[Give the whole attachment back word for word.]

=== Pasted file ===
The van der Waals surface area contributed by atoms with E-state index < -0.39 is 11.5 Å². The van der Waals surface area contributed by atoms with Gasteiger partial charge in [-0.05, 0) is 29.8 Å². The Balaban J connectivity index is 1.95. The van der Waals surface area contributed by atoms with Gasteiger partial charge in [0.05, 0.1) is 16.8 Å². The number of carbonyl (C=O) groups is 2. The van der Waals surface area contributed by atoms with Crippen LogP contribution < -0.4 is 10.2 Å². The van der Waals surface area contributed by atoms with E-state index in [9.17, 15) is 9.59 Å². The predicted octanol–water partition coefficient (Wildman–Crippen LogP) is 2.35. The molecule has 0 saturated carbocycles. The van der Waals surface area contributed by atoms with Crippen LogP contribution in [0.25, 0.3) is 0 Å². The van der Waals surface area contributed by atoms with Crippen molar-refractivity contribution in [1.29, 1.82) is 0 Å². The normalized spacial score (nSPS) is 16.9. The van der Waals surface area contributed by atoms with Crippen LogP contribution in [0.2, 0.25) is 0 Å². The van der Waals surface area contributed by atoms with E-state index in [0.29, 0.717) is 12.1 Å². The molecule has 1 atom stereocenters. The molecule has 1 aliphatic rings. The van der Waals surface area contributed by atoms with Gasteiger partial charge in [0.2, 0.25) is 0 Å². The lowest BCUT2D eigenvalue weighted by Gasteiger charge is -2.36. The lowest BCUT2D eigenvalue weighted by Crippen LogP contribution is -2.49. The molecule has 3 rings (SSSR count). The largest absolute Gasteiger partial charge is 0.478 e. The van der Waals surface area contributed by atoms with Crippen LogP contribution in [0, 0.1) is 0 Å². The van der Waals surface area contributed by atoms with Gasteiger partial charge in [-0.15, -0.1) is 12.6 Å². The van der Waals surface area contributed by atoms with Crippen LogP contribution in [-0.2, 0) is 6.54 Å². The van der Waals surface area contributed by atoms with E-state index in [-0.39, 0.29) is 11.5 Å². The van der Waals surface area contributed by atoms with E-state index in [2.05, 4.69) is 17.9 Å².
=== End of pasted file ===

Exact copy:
The van der Waals surface area contributed by atoms with E-state index < -0.39 is 11.5 Å². The van der Waals surface area contributed by atoms with Gasteiger partial charge in [-0.05, 0) is 29.8 Å². The Balaban J connectivity index is 1.95. The van der Waals surface area contributed by atoms with Gasteiger partial charge in [0.05, 0.1) is 16.8 Å². The number of carbonyl (C=O) groups is 2. The van der Waals surface area contributed by atoms with Crippen LogP contribution < -0.4 is 10.2 Å². The van der Waals surface area contributed by atoms with E-state index in [9.17, 15) is 9.59 Å². The predicted octanol–water partition coefficient (Wildman–Crippen LogP) is 2.35. The molecule has 0 saturated carbocycles. The van der Waals surface area contributed by atoms with Crippen LogP contribution in [0.25, 0.3) is 0 Å². The van der Waals surface area contributed by atoms with Crippen molar-refractivity contribution in [1.29, 1.82) is 0 Å². The normalized spacial score (nSPS) is 16.9. The van der Waals surface area contributed by atoms with Crippen LogP contribution in [0.2, 0.25) is 0 Å². The van der Waals surface area contributed by atoms with E-state index in [0.29, 0.717) is 12.1 Å². The molecule has 1 atom stereocenters. The molecule has 1 aliphatic rings. The van der Waals surface area contributed by atoms with Gasteiger partial charge in [0.2, 0.25) is 0 Å². The lowest BCUT2D eigenvalue weighted by Gasteiger charge is -2.36. The lowest BCUT2D eigenvalue weighted by Crippen LogP contribution is -2.49. The molecule has 3 rings (SSSR count). The largest absolute Gasteiger partial charge is 0.478 e. The van der Waals surface area contributed by atoms with Crippen LogP contribution in [0, 0.1) is 0 Å². The van der Waals surface area contributed by atoms with Gasteiger partial charge in [-0.15, -0.1) is 12.6 Å². The van der Waals surface area contributed by atoms with Crippen LogP contribution in [-0.2, 0) is 6.54 Å². The van der Waals surface area contributed by atoms with E-state index in [-0.39, 0.29) is 11.5 Å². The van der Waals surface area contributed by atoms with E-state index in [2.05, 4.69) is 17.9 Å².